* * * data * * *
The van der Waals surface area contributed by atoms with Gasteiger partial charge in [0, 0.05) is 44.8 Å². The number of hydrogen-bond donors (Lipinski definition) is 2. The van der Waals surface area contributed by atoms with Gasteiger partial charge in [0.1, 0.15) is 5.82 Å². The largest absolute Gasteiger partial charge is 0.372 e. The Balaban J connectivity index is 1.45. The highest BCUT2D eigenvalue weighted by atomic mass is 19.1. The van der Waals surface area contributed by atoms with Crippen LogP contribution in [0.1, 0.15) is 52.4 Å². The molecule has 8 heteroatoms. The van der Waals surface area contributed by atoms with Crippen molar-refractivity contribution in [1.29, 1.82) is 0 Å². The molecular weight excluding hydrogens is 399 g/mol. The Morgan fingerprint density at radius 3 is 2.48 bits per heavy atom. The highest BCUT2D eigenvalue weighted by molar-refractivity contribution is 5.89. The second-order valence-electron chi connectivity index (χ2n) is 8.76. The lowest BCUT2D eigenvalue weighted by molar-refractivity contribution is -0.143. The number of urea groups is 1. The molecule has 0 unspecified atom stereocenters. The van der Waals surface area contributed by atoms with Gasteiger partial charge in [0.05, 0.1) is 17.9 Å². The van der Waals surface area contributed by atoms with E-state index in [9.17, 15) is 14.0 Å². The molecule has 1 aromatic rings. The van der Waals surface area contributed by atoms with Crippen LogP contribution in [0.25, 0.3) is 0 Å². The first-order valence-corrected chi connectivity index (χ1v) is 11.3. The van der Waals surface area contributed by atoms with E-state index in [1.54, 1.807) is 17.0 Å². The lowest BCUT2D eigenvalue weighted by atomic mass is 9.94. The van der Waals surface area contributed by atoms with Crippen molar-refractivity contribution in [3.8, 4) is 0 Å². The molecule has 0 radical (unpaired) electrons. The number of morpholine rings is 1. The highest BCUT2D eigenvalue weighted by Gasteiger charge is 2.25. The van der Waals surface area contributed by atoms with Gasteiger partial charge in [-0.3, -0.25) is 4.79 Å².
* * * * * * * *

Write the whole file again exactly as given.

The van der Waals surface area contributed by atoms with Gasteiger partial charge in [0, 0.05) is 44.8 Å². The number of hydrogen-bond donors (Lipinski definition) is 2. The van der Waals surface area contributed by atoms with Gasteiger partial charge in [0.1, 0.15) is 5.82 Å². The largest absolute Gasteiger partial charge is 0.372 e. The Balaban J connectivity index is 1.45. The highest BCUT2D eigenvalue weighted by atomic mass is 19.1. The van der Waals surface area contributed by atoms with Crippen LogP contribution in [0.1, 0.15) is 52.4 Å². The molecule has 8 heteroatoms. The van der Waals surface area contributed by atoms with Crippen molar-refractivity contribution in [1.29, 1.82) is 0 Å². The molecular weight excluding hydrogens is 399 g/mol. The Morgan fingerprint density at radius 3 is 2.48 bits per heavy atom. The highest BCUT2D eigenvalue weighted by molar-refractivity contribution is 5.89. The second-order valence-electron chi connectivity index (χ2n) is 8.76. The lowest BCUT2D eigenvalue weighted by molar-refractivity contribution is -0.143. The number of urea groups is 1. The molecule has 0 unspecified atom stereocenters. The van der Waals surface area contributed by atoms with Gasteiger partial charge in [0.05, 0.1) is 17.9 Å². The van der Waals surface area contributed by atoms with E-state index in [9.17, 15) is 14.0 Å². The molecule has 1 aromatic rings. The van der Waals surface area contributed by atoms with Crippen LogP contribution in [0.25, 0.3) is 0 Å². The first-order valence-corrected chi connectivity index (χ1v) is 11.3. The van der Waals surface area contributed by atoms with E-state index in [1.54, 1.807) is 17.0 Å². The lowest BCUT2D eigenvalue weighted by atomic mass is 9.94. The van der Waals surface area contributed by atoms with Crippen molar-refractivity contribution in [3.8, 4) is 0 Å². The molecule has 0 radical (unpaired) electrons. The number of morpholine rings is 1. The highest BCUT2D eigenvalue weighted by Gasteiger charge is 2.25. The van der Waals surface area contributed by atoms with Gasteiger partial charge in [-0.3, -0.25) is 4.79 Å².